Farming And The Countryside
Farming has a vital role to play in managing our countryside, with almost 80% of our land in Scotland farmed.
What makes up Scotland's countryside?
Scotland's unique countryside and landscapes are made up of a huge diversity of habitats. The list below shows the main types of habitat in Scotland (with the British figures shown in brackets):
- Improved grassland - 13.1% (23.7%)
- Arable and Horticultural - 8.0% (22.7%)
- Neutral Grassland - 2.1% (2.7%)
- Broadleaved, Mixed and Yew Woodland - 3.7% (6.4%)
- Coniferous Woodland - 12.4% (5.9%)
- Bog - 25.4% (9.6%)
- Dwarf Shrub Heath - 12.5% (6.4%)
- Acid Grassland - 9.3% (5.6%)
- Fen, Marsh and Swamp - 4.2% (2.4%)
- Bracken - 2.1% (1.9%)
- Calcereous Grassland - 0.3% (0.3%)
- Inland Rock - 0.5% (0.2%)
- Montane - 0.6% (0.2%)
- Standing Open Water and Canals - 1.1% (0.8%)
- Rivers and Streams - 0.3% (0.3%)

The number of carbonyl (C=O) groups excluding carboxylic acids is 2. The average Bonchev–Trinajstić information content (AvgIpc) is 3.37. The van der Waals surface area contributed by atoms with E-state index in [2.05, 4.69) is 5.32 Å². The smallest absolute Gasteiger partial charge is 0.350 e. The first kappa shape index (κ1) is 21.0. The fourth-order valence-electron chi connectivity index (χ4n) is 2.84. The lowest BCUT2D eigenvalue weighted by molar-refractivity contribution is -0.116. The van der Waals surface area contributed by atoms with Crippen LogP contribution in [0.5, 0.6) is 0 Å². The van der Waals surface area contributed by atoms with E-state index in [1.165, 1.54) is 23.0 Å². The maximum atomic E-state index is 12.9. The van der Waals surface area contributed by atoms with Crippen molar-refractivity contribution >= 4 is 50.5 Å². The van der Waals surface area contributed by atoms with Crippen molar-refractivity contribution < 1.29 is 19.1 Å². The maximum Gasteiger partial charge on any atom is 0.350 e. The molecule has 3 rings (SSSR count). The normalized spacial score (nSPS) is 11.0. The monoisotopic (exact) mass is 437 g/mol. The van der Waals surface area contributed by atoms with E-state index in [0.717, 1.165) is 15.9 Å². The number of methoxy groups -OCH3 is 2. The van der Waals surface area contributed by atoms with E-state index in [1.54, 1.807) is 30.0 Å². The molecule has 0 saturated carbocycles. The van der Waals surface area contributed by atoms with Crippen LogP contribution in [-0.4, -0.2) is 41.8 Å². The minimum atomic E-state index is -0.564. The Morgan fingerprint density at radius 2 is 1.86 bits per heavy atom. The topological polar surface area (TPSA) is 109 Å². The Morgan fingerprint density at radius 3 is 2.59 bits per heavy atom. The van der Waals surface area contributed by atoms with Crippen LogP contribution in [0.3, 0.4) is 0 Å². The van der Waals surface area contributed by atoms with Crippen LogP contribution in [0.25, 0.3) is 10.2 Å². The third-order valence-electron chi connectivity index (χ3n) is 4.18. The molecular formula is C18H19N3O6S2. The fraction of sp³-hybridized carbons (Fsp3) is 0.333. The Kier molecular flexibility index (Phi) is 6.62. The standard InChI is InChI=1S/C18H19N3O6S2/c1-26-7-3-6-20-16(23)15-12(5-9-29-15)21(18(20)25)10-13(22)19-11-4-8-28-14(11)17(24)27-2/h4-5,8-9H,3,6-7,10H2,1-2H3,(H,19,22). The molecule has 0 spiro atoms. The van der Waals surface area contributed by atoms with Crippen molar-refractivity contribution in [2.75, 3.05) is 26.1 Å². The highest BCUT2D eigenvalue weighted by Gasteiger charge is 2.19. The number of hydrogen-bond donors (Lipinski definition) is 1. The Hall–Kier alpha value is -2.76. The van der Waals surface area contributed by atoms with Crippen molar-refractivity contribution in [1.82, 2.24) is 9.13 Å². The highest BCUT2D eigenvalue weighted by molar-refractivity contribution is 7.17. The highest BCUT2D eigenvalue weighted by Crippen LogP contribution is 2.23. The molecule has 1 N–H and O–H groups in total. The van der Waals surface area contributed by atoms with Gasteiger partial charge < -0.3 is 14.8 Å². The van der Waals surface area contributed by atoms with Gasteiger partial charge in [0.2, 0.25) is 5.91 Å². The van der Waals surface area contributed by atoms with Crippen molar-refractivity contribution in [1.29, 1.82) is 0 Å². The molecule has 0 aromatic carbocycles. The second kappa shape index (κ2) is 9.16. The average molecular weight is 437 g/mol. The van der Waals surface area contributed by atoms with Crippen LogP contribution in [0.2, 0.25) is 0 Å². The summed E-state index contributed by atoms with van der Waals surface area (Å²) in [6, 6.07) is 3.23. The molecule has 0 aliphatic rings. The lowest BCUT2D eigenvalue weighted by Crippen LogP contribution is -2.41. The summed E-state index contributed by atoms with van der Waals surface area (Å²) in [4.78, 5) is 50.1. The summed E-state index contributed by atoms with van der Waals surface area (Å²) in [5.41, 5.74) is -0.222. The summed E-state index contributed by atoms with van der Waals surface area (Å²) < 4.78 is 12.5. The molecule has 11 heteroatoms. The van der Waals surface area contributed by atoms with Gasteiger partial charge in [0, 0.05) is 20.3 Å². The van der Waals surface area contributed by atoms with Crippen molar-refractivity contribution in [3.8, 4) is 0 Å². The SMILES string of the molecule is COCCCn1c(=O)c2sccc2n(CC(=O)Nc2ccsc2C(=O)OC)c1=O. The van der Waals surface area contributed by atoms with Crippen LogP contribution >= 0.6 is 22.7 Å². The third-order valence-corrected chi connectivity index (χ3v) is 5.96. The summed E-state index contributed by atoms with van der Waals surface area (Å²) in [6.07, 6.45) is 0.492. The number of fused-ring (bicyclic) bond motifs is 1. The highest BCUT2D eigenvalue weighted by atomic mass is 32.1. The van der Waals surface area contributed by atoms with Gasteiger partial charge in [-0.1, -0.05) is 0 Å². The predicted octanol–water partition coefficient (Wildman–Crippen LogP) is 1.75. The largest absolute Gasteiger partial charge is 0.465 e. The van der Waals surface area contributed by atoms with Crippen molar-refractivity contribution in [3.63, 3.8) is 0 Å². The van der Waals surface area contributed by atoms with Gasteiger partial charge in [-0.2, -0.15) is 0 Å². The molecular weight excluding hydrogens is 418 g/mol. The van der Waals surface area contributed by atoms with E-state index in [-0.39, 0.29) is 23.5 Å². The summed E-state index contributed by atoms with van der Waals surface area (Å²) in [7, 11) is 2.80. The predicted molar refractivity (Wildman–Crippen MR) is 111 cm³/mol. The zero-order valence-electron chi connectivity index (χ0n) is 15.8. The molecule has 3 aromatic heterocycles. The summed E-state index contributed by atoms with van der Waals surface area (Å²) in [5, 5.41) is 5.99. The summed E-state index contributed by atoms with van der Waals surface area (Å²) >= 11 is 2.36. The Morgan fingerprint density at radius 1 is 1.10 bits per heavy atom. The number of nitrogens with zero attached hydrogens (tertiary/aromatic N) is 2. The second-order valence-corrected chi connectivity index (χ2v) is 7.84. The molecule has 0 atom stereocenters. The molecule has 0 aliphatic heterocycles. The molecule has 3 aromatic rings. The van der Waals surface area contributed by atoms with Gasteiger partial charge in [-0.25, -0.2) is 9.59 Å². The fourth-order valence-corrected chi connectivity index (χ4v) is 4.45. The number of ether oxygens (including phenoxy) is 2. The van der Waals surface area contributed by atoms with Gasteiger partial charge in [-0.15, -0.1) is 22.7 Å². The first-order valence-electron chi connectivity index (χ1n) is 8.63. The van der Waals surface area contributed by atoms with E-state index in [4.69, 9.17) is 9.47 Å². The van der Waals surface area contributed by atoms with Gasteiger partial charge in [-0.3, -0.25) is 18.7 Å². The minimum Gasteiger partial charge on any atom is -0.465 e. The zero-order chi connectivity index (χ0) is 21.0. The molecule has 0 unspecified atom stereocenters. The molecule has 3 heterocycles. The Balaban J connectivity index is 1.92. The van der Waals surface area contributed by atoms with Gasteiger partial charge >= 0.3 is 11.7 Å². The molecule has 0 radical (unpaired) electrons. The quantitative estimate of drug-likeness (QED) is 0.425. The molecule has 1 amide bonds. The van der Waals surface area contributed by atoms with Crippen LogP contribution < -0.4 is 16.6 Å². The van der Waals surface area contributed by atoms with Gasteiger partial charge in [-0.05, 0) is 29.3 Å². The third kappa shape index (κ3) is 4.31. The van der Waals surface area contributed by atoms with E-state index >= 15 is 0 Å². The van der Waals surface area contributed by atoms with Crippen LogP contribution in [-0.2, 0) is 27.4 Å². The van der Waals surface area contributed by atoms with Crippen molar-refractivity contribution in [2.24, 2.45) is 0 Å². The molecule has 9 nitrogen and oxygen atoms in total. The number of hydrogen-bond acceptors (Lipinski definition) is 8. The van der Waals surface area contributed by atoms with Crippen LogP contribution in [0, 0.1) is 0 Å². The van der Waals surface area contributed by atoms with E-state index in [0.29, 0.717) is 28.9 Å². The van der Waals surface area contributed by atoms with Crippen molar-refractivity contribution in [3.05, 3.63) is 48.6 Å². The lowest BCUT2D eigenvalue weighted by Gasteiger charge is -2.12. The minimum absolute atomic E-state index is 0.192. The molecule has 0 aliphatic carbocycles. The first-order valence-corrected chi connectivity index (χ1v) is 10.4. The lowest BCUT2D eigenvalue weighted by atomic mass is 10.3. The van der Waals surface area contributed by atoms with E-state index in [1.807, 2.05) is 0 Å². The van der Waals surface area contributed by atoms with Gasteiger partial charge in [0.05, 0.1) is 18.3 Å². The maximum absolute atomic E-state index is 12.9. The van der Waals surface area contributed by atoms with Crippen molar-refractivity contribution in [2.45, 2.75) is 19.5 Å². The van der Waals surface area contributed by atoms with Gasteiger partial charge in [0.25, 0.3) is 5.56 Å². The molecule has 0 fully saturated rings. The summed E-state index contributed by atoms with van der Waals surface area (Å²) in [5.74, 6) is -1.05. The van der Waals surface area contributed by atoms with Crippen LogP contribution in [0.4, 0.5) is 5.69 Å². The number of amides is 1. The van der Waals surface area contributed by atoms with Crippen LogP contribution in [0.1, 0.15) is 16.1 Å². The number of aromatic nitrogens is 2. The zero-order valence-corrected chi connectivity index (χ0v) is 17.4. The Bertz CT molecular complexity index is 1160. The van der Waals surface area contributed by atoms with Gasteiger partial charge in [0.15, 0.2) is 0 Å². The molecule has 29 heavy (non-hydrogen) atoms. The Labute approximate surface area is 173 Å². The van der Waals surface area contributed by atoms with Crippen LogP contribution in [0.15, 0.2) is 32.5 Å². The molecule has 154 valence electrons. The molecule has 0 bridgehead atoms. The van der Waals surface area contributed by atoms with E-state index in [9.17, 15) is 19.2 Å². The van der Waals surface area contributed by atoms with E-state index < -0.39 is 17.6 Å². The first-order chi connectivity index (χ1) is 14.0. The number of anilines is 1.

- Built-up and Gardens - 1.9% (5.8%)
- Boundary and Linear Feaures - 1.1% (2.2%)
- Other - 1% (1.1%)
Farming's Contribution to the Environment
Farming’s contribution to the environment can be measured in a number of ways. Along with other features such as woods and forests, agriculture shapes the landscape on which much of our leisure and tourism industry is based. In some parts of the country this means cultivated, relatively gentle landscape, while in others farming practice results in the wider biodiversity and flora and fauna with which we are all familiar. Some areas of Scotland are recognised as needing particular protection. In those areas, farmers are encouraged, and where appropriate assisted, to manage their land in ways which preserve and enhance its natural heritage interest.
Throughout Scotland more than 4,000 farmers and crofters are also engaged in a variety of agri-environment schemes. Overall, more than 1.2 million hectares are being managed in the interests of conservation - equivalent to 2.1 million football pitches.
Almost half of all Scottish farms and crofts have a diversified enterprise that sees them involved in telecommunications, tourism or renewable energy, helping Scotland deliver on its wolrd-leading targets in these areas.
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